• Having the ability to enjoy their golden years without having the fear of running out of money
  • Making sure they have sound transfer strategies in place for spouses and heirs

The adventurer’s analogy

If you’ve ever done any mountain climbing, you may know that approximately 90 percent of the major accidents and fatalities happen on the way down the mountain, versus while climbing up the mountain. You will find there is a great analogy here that can help your clients understand how dangerous it can be if they choose to go it alone.

There are two vastly different strategies to consider when looking at income distribution plans for our clients. The first strategy involves looking forward and gauging what level of retirement income will be needed in the future. This is done while climbing up the mountain. The second strategy — which is far more complex and dangerous, and I believe largely misunderstood — is helping design a strategy for withdrawing income during retirement, or while climbing down the mountain.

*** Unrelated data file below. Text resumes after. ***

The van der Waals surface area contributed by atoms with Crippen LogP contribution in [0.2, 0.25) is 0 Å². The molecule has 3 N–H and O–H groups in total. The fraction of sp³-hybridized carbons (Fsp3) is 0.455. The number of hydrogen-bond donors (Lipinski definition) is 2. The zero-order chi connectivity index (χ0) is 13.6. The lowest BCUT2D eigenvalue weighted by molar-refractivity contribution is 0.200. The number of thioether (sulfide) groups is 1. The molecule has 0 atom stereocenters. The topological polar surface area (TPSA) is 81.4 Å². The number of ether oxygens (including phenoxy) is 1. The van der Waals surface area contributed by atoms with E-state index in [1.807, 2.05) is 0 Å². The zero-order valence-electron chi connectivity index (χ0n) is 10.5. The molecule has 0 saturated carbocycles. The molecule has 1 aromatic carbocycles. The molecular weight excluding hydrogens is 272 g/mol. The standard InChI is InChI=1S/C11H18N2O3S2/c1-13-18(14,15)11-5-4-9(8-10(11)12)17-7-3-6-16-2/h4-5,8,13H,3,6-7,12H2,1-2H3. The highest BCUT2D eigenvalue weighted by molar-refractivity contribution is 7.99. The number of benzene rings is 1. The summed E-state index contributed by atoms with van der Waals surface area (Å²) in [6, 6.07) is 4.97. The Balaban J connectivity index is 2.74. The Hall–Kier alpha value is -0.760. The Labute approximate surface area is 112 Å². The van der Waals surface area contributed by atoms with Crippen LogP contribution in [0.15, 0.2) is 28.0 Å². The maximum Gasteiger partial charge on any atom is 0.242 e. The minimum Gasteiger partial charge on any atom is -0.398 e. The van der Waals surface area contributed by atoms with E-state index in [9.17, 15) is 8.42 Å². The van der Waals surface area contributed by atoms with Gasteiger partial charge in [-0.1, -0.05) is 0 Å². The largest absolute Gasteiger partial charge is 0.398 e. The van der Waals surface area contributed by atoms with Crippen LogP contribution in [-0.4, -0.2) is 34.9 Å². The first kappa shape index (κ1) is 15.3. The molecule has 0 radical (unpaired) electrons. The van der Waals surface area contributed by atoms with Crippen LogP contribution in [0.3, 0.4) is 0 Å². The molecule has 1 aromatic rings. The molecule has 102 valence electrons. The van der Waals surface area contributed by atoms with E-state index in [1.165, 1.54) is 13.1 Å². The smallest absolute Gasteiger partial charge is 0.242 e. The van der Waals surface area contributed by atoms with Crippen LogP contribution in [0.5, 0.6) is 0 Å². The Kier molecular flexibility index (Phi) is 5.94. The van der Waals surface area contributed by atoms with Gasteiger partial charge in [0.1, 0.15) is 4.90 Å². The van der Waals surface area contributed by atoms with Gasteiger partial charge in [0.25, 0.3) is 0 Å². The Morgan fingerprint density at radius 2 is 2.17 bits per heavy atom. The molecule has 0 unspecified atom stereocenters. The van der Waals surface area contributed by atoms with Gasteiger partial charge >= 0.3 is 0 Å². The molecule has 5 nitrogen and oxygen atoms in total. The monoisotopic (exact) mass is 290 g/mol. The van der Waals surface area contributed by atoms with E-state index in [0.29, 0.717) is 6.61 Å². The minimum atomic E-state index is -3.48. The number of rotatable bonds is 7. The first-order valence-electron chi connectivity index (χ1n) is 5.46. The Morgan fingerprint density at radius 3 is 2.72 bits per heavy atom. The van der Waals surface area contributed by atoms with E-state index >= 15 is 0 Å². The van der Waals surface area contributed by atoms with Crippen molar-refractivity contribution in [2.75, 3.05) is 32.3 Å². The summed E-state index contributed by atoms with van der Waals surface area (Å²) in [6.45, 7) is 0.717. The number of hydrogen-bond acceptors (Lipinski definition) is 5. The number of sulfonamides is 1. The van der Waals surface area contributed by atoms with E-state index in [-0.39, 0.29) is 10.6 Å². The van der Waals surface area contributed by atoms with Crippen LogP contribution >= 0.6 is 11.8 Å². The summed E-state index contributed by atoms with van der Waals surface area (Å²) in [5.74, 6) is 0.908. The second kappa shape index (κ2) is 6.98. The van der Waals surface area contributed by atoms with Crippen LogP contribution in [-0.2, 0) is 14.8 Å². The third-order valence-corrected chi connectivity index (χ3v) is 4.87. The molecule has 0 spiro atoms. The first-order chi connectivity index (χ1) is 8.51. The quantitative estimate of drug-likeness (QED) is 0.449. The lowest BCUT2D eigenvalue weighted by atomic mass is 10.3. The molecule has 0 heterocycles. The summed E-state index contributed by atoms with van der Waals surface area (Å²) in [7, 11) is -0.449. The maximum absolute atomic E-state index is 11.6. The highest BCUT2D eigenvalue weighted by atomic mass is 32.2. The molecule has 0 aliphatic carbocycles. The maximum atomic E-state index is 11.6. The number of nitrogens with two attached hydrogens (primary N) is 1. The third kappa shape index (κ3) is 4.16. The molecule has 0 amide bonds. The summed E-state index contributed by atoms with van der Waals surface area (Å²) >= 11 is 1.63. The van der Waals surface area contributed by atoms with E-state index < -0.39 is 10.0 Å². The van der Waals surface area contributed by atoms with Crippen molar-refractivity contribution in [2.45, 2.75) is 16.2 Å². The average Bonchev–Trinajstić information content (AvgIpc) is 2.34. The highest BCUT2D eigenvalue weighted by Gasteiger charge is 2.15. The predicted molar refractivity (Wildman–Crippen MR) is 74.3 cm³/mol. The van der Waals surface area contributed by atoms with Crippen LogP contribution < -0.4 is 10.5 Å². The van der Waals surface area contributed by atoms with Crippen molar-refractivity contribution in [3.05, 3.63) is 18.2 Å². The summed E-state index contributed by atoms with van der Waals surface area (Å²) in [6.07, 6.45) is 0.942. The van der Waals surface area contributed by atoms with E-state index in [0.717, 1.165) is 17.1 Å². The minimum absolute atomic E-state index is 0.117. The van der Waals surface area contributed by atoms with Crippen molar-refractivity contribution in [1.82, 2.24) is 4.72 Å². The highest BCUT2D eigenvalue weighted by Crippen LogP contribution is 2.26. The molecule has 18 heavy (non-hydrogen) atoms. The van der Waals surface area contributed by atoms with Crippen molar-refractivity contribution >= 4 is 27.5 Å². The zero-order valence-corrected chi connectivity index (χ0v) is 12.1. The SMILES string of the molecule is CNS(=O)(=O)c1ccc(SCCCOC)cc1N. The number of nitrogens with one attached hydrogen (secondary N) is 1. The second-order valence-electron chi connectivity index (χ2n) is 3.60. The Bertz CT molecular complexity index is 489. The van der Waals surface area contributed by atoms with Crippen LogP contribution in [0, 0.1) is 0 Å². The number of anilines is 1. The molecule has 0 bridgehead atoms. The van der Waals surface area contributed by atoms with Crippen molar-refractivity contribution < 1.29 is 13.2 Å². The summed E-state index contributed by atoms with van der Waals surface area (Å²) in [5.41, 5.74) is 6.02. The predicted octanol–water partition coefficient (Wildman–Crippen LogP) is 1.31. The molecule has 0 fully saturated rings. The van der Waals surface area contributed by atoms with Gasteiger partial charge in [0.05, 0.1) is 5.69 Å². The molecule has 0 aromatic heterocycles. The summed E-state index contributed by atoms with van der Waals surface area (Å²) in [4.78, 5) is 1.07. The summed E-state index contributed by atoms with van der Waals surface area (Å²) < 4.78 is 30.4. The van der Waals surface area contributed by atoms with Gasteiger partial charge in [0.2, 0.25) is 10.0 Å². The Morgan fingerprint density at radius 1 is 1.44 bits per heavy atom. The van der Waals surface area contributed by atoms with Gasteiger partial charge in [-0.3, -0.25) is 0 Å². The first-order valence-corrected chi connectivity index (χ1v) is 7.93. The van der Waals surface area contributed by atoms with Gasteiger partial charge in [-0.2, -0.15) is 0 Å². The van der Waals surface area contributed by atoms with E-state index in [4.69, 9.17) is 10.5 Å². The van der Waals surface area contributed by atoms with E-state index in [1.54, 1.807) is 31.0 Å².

Let’s examine two questions that I often ask when I host retirement workshops, and which attendees often have a difficult time answering. (Note: These examples and performance figures are purely hypothetical, and do not refer to any specific investments or portfolio asset allocation mix.)

1. Assuming a period of 20 years, when you are accumulating money for retirement (climbing up the mountain), which of these two scenarios would have a greater impact on your portfolio:

  • A +10 percent return every year except a portfolio decline of –50 percent in the FIRST year?
  • A +10 percent return every year except a portfolio decline of –50 percent in the LAST year?